I’m going to do another typography tutorial today. This time it will be number 6 from the list. This is another one that is quite simple to do, yet produces a really neat effect. The original is called Create Smokey Typography in 12 Steps written by Tom over at PSDFan.com.
Okay so to start off, we’re going to need some images of smoke. I found the following on flickr.com searching their Creative Commons by-nc-sa section, which is a fantastic resource.
I opened all these photo’s in the GIMP and desaturated them and inverted their colors as necessary so that the smoke is white and the background is black. Minimize those windows or otherwise set them aside for later.
Open a new document, black background 600×125 pixels.
Next add some text to your document. Any font will do. I chose a bold sans font.
Now, duplicate your text layer, select the original text layer and click Filters > Blur> Motion blur… In the motion blur dialog, select Linear for the type, make the length 20 and the angle 90.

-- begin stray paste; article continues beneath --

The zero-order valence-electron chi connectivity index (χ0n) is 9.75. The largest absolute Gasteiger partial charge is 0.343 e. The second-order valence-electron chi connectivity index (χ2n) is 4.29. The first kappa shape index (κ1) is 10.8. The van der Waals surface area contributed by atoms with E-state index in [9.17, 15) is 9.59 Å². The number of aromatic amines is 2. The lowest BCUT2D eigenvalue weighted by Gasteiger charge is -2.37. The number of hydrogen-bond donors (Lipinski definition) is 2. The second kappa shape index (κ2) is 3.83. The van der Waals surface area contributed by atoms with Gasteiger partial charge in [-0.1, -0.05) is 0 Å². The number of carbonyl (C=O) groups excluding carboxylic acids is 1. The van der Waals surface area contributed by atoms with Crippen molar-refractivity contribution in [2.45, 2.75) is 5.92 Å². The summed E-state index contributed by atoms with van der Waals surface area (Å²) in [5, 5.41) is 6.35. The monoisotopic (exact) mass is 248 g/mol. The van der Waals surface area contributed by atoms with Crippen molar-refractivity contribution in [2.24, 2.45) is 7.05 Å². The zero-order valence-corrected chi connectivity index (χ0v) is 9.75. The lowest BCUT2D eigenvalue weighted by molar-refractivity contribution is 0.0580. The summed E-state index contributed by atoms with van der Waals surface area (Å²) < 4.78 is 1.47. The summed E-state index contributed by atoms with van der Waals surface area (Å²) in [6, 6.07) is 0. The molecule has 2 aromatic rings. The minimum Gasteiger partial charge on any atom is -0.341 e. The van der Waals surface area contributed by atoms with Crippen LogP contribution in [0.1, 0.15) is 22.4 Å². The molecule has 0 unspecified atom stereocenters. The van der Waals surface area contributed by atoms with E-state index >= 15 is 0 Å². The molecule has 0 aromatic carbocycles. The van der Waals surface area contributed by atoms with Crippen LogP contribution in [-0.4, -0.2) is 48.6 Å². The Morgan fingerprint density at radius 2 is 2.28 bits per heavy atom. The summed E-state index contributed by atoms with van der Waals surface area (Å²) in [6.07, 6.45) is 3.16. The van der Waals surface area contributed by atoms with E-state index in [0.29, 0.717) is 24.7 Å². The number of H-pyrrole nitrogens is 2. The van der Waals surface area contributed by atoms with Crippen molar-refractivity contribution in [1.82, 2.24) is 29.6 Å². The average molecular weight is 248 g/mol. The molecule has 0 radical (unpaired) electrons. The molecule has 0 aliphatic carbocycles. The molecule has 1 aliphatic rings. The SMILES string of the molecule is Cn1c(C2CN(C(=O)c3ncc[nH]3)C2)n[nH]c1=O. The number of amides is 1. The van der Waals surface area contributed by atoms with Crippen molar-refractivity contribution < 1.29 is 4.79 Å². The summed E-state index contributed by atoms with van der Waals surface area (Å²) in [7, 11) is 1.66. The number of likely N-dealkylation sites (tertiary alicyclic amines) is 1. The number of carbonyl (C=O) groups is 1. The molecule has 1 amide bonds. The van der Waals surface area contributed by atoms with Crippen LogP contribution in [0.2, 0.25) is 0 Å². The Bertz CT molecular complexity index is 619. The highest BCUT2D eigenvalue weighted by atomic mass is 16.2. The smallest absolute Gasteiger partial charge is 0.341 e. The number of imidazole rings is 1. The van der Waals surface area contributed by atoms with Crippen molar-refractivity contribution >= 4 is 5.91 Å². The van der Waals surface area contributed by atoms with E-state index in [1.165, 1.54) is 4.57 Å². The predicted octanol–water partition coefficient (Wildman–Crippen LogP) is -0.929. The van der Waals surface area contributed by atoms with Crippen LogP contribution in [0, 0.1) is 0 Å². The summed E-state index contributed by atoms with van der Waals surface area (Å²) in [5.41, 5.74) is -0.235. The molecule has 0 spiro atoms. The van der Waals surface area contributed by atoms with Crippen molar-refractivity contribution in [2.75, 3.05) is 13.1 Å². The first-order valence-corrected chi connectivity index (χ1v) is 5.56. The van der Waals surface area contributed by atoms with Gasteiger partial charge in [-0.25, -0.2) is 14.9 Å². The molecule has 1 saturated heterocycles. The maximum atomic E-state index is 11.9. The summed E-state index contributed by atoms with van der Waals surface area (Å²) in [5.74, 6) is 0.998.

Now, this will only blur in one direction, so it will have the effect of moving your blurred text upward. Select the move tool (M) and use your arrow keys to move the active layer down until it lines up the way you want. Also, lower the layer opacity to 60%.
Now, bring up one of your smoke images. You can either use your selection tools to select an area of the smoke or just select all and copy and paste the smoke into a new layer in your image. Once you’ve got the layer anchored, set its Mode to Difference.
Now, take a soft fuzzy eraser at low opacity and erase around the edges of the smoke until you can’t see the hard edges of your selection. You might even want to reduce the opacity of the layer a bit.
Now just keep repeating the previous technique with different smoke images until you have something that looks good.
Now, paste in one more smoke layer and set the layer mode to Multiply. Use your eraser to erase some of the layer so you can see the smoke and letters again.